The Domesday Book states that the North Wraxall estate was held by Baldwin in the reign of King Edward prior to the Norman Conquest, but from 1086, when the population would have been around 140 to 150 people, it was held by Godfrey who ultimately received all the revenue. The name Godfrey de Wrokeshale often occurs in Wiltshire deeds. John Aubrey, the 17th century writer, took the meaning from the Domesday Book to imply that Wraxall was a commandery prior to the 1600s. However, that title was given solely to any dwelling and land that belonged to the priory of St. John of Jerusalem with the governor of the house being the commander. Unfortunately Aubrey’s authority for saying that there was one in Wraxall is not known and so it still remains ambiguous. At the time of Edward the Confessor the parish was assessed at 7 hides and successive generations worked this land throughout the succeeding centuries. By the 1870s the chief crops grown were barley and wheat; this had probably been the main cultivation since the 11th century. The population in 1871 was 483 which had fallen to 302 in 1931.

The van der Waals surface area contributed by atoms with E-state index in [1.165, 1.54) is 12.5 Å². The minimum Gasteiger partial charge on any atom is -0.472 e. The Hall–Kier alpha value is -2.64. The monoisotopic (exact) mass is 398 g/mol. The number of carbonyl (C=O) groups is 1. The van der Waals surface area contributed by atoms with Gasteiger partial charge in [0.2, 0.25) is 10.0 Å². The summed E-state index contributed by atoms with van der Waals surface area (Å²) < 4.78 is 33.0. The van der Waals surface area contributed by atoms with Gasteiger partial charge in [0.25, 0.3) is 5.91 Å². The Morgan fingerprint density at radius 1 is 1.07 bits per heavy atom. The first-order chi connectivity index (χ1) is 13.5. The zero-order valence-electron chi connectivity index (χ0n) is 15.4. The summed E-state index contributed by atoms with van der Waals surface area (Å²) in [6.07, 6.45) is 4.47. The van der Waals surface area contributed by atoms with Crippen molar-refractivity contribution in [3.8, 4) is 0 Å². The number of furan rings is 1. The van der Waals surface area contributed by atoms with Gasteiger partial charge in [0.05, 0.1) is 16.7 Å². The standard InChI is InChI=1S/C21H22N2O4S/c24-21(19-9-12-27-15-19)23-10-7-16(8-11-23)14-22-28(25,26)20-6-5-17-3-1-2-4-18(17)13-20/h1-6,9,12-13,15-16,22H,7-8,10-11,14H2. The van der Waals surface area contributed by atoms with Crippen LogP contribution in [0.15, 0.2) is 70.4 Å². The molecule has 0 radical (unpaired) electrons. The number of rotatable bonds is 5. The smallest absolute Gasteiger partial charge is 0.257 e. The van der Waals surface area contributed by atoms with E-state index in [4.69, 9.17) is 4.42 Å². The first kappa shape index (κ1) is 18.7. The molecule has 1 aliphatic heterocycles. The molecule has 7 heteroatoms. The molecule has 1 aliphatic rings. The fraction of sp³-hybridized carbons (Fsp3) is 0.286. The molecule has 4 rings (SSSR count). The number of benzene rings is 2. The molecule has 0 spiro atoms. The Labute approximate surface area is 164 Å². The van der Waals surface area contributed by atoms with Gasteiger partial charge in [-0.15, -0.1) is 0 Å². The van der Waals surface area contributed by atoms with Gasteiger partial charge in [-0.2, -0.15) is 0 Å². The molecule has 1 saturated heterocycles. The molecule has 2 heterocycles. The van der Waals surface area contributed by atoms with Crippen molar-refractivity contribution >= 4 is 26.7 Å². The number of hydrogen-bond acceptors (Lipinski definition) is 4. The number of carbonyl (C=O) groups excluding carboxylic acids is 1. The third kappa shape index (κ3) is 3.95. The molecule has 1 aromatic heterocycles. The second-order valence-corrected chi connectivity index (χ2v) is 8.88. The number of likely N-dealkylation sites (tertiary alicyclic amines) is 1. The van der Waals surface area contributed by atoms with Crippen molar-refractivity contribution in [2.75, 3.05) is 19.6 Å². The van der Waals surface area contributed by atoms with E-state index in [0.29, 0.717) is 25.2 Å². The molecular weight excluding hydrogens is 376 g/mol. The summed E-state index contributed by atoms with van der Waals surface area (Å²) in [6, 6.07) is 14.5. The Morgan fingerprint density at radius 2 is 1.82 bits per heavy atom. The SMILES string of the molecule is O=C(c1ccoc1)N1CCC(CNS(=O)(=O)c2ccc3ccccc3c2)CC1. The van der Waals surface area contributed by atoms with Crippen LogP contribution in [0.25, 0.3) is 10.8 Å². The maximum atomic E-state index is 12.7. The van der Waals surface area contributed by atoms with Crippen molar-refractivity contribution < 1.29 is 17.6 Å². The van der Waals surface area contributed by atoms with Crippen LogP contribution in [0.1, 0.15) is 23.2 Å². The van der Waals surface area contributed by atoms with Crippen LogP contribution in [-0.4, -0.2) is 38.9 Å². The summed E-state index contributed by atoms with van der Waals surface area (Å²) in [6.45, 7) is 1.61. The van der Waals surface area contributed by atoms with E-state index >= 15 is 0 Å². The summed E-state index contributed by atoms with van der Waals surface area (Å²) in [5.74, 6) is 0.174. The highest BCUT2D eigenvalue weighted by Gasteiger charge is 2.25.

The Wroxhall family’s ownership of the parish (mentioned before in connection with Godfrey de Wrokeshale) appeared for the last time in 1351 when Ralph de Brokenbourough became Lord of the Manor, and patron of the church in 1361. In 1390 this was taken over by the Cervingtons of Longford. A son of the family then sold the manor and advowson to Thomas Yonge, M.P., Recorder of Bristol, and afterwards Chief Justice of the King’s Bench; he died 1477. Of this family were the Yonges of Colleton and Chief Justice Yonge had a son, Thomas. In 1506 the manor and the advowson belonged to William Malet Esquire of Enmore, in right of his wife Alice, daughter and heir of Thomas Yonge. Their son Hugh then became owner in 1525 followed by Richard Malet’s son Thomas in 1569.